In a show of unity, the U.S., Japan and South Korea on Monday said they would not resume nuclear negotiations with North Korea until it stops its “provocative and belligerent” behaviour and takes concrete steps to roll back its nuclear arms programme.
“They need to demonstrate a seriousness of purpose in ending their provocations and let the world know they are now ready to come to the table and fulfil the commitments they have already made,” Secretary of State Hillary Rodham Clinton told reporters after meeting Japanese Foreign Minister Seiji Maehara and South Korean Foreign Minister Kim Sung Hwan. Mrs Clinton’s meeting was intended to demonstrate a serious response to recent North Korean actions, including its deadly shelling of a South Korean island last month and its announced expansion of a uranium enrichment capability that the U.S. and others see as a defiant and dangerous step. “All agree that North Korea’s provocative and belligerent behaviour jeopardises peace and stability in Asia,” Mrs Clinton said. Conspicuous in their absence, however, were representatives of the two other countries that have worked with the U.S., Japan and South Korea on the North Korean problem: China and Russia. Together with North Korea, they are members of what has become known as the six-party talks. Asked about China’s absence, Mrs Clinton said Monday’s meeting was specifically intended to coordinate with U.S. treaty allies – Japan and South Korea – rather than convene a larger group.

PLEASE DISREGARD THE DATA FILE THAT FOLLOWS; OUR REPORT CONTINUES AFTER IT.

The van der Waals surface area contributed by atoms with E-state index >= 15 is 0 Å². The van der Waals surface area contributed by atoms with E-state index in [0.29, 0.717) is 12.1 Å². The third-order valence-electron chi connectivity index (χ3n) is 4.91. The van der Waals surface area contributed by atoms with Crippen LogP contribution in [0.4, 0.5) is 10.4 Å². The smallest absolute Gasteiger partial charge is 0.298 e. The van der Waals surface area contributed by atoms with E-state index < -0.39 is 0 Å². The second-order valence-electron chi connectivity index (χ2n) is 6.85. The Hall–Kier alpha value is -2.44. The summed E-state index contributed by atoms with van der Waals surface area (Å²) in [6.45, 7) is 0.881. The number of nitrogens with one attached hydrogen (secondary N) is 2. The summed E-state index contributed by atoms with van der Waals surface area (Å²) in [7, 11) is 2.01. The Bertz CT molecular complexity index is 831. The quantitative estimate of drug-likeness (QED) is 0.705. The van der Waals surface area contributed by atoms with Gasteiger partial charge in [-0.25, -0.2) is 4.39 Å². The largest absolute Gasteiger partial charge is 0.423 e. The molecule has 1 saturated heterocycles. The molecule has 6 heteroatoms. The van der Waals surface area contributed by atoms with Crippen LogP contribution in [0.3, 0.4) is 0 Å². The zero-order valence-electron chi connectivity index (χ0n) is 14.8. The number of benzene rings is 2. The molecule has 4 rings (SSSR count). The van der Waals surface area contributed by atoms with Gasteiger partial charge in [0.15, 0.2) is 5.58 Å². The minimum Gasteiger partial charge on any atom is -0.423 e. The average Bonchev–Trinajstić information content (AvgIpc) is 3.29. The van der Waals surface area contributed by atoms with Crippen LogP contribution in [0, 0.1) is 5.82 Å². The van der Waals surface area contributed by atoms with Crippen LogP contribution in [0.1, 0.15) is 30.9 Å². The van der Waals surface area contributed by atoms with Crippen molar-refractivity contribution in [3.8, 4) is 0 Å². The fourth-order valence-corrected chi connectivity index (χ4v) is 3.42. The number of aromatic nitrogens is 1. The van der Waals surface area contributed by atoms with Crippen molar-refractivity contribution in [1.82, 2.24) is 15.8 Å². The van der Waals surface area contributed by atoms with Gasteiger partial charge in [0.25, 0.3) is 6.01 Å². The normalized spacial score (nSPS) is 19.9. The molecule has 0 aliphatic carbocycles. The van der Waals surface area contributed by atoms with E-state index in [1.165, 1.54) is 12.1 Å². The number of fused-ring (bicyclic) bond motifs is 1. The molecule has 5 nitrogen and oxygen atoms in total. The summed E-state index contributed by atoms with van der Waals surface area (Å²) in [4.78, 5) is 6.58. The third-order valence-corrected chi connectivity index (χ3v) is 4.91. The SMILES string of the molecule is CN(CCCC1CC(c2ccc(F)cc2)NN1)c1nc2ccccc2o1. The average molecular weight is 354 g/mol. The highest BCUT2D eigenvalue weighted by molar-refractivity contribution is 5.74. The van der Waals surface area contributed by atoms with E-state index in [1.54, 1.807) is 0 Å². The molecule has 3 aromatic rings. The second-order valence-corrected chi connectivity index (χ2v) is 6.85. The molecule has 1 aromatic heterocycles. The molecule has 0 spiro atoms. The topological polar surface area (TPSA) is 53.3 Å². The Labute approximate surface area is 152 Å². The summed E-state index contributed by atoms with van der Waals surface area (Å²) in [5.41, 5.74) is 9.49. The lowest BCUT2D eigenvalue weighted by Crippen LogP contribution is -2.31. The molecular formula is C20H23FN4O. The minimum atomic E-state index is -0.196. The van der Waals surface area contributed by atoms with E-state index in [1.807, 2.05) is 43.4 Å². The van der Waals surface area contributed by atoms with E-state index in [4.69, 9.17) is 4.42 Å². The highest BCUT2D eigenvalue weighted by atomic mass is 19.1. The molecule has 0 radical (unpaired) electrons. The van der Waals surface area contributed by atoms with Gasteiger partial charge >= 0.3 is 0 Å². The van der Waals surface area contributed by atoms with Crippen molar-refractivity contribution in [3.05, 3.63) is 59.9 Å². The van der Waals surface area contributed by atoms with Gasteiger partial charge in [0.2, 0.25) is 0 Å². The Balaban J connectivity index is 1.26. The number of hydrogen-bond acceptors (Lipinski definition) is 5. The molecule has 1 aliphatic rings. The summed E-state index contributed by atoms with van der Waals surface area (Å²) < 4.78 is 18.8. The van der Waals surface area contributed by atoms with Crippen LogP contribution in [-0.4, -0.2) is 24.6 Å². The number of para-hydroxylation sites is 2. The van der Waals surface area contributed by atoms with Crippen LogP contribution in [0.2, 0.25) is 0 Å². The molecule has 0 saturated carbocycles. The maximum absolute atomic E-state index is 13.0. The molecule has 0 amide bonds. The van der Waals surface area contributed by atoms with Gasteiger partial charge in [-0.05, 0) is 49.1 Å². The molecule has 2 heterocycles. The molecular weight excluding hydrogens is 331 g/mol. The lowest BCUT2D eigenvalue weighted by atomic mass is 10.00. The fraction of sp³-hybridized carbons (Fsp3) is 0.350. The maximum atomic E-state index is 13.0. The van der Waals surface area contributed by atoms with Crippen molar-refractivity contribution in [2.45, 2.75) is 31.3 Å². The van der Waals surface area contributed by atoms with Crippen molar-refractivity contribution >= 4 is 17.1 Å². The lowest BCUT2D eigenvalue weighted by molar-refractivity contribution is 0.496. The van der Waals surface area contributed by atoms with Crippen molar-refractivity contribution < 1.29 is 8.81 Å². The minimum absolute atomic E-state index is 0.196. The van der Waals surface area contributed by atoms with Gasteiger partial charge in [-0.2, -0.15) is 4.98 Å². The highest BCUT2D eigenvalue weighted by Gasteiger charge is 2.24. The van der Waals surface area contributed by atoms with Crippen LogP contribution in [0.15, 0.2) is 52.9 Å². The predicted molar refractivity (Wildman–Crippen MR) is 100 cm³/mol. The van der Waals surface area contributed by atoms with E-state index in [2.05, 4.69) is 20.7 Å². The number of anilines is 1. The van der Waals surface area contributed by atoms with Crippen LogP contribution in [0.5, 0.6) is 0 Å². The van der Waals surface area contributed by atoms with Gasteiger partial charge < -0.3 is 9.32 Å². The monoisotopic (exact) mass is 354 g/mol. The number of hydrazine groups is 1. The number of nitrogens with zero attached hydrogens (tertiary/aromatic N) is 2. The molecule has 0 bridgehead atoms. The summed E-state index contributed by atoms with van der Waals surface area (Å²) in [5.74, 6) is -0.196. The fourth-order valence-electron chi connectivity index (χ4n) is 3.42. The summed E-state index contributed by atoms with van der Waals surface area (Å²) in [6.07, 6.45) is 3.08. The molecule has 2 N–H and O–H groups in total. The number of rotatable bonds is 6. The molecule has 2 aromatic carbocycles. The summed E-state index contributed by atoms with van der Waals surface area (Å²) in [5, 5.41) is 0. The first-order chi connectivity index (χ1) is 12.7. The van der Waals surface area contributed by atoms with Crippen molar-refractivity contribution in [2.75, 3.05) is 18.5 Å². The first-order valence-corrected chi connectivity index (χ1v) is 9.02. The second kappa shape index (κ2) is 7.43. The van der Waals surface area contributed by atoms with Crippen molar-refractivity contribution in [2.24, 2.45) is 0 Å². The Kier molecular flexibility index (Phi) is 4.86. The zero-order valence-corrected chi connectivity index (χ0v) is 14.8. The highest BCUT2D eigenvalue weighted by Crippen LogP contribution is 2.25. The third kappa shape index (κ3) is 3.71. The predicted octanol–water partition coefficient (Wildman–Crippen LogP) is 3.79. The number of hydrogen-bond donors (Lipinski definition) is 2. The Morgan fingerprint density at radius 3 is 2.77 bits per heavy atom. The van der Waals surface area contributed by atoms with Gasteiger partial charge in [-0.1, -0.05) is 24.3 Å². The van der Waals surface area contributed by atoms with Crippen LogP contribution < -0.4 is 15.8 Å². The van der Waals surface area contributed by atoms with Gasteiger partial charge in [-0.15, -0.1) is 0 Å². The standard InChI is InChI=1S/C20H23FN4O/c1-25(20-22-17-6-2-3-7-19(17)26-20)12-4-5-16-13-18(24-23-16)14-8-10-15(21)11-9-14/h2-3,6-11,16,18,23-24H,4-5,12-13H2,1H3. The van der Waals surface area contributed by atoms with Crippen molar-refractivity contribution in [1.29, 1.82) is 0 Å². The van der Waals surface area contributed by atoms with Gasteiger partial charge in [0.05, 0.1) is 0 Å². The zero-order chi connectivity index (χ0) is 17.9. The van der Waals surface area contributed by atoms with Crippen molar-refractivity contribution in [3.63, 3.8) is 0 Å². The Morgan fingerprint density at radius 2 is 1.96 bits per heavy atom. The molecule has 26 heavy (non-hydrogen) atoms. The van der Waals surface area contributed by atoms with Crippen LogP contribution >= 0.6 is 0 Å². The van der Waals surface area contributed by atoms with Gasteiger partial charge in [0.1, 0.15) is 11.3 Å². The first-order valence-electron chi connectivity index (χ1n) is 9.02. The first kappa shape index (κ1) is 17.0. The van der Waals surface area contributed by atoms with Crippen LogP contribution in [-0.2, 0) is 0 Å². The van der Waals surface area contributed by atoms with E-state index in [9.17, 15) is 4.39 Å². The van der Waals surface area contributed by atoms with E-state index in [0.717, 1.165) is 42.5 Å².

“We look forward to China playing a vital role in regional diplomacy,” she said. “They have a unique relationship with North Korea, and we would hope that China would work with us to send a clear, unmistakable message to North Korea that they have to demonstrate a seriousness of purpose.” China, a traditional supporter of North Korea, has called for an emergency session of the so-called six-party talks with the U.S., Japan, South Korea, Russia and China in negotiations with North Korea. But Mrs Clinton made clear that Washington, Tokyo and Seoul view a resumption of talks as tantamount to rewarding North Korea for behaving badly. The North has established a pattern of taking provocative actions, such as testing a nuclear device and launching ballistic missiles, and then seeking through negotiations to gain concessions from the U.S. and its partners.
A part of Mrs Clinton’s message on Monday was that the Obama administration will not go down that path, although she also reiterated that under the right conditions the U.S. is willing to talk to the North. “North Korea first needs to take concrete steps to demonstrate a change of behaviour,” Mrs Clinton said. In a joint written statement, the three officials condemned North Korea’s construction of a new uranium enrichment facility. They said it violates U.N. Security Council resolutions as well as the North’s commitments in a September 2005 agreement with the other parties to the six-party talks.
“Resumption of the six-party talks will require the (North) to make sincere efforts to improve relations with the (South) as well as taking concrete steps to demonstrate a genuine commitment to complete, verifiable, and irreversible denuclearisation,” the U.S.-Japan-South Korea statement said. – Telegraph